If there's one energy topic to spark controversy and fierce debate, it has to be "fracking".
Supporters of the process -- which involves fracturing shale through an hydraulic process to obtain oil or gas -- point to the potential for better energy security, cheaper bills, and the economic benefits brought to boom towns such as Williston, North Dakota as reasons for large scale adoption.
Those against argue that pollution, the destruction of the countryside and the threat of earthquakes are all damaging consequences of the technique.
In the U.K., authorities are keen to explore the possibilities of fracking for shale gas, with Prime Minister David Cameron a keen supporter, saying it would, "be good for our country."
A recent report from EY, commissioned by the UK Onshore Operators Group, estimated that a £33 billion ($56 billion) spend could be required to bring U.K. shale wells into production between 2016 and 2032, with 64,000 jobs created as a result.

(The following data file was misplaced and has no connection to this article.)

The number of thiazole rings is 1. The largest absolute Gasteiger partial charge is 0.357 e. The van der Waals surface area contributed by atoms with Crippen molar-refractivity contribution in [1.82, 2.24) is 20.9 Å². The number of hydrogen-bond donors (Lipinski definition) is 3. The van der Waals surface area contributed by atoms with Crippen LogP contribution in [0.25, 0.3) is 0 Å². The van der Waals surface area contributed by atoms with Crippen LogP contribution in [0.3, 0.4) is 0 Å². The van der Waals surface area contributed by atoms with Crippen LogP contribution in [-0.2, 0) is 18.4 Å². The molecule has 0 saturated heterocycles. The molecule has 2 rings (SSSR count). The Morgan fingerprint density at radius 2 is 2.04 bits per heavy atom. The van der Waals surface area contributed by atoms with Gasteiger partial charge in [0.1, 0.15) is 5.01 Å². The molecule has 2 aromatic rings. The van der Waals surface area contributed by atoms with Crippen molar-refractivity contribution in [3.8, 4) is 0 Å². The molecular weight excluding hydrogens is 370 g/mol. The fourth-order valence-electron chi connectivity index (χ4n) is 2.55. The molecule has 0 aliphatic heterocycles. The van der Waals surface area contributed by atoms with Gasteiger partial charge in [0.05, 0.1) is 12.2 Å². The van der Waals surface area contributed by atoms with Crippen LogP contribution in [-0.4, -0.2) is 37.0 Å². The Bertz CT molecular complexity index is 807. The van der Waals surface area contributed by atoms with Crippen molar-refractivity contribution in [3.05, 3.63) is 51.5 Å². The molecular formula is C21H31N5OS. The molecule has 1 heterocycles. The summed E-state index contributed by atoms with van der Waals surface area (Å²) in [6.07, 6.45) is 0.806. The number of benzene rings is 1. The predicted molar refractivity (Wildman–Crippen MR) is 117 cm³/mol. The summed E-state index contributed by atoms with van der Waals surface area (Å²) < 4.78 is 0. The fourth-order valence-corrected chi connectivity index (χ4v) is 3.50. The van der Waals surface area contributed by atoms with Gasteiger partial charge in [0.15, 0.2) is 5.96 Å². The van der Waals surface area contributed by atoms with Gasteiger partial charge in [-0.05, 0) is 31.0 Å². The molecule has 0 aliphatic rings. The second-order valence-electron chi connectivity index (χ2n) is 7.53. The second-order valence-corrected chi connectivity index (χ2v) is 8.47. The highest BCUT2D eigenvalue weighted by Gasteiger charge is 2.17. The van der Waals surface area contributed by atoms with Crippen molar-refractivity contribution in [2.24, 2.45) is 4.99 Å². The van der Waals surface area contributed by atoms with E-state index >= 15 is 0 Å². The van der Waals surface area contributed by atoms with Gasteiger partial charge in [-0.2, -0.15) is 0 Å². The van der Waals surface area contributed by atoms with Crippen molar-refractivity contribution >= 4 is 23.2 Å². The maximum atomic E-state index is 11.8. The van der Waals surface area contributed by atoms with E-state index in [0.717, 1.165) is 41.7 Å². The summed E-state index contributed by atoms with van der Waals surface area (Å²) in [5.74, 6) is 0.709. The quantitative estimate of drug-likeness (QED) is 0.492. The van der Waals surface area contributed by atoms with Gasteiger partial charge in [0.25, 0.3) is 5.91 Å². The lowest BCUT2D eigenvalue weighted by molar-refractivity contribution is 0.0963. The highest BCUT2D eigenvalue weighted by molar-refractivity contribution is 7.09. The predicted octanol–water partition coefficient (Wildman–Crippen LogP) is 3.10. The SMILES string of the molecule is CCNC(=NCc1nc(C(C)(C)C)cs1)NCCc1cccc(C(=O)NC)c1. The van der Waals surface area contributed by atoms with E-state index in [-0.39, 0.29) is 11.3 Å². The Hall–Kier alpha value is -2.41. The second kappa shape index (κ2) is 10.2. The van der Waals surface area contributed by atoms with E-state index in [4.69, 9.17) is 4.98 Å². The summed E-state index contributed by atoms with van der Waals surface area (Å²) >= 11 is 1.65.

Could fracking work for the U.K.? "We know there is good organic carbon content, which is encouraging," Glynn Williams, from oil and gas services investor Epi-V, said in a report for CNBC's Energy Future.
"What we understand, however, is that our drilling costs are going to be much higher than the United States… probably the biggest question that has yet to be answered, is 'how much will these wells produce?'."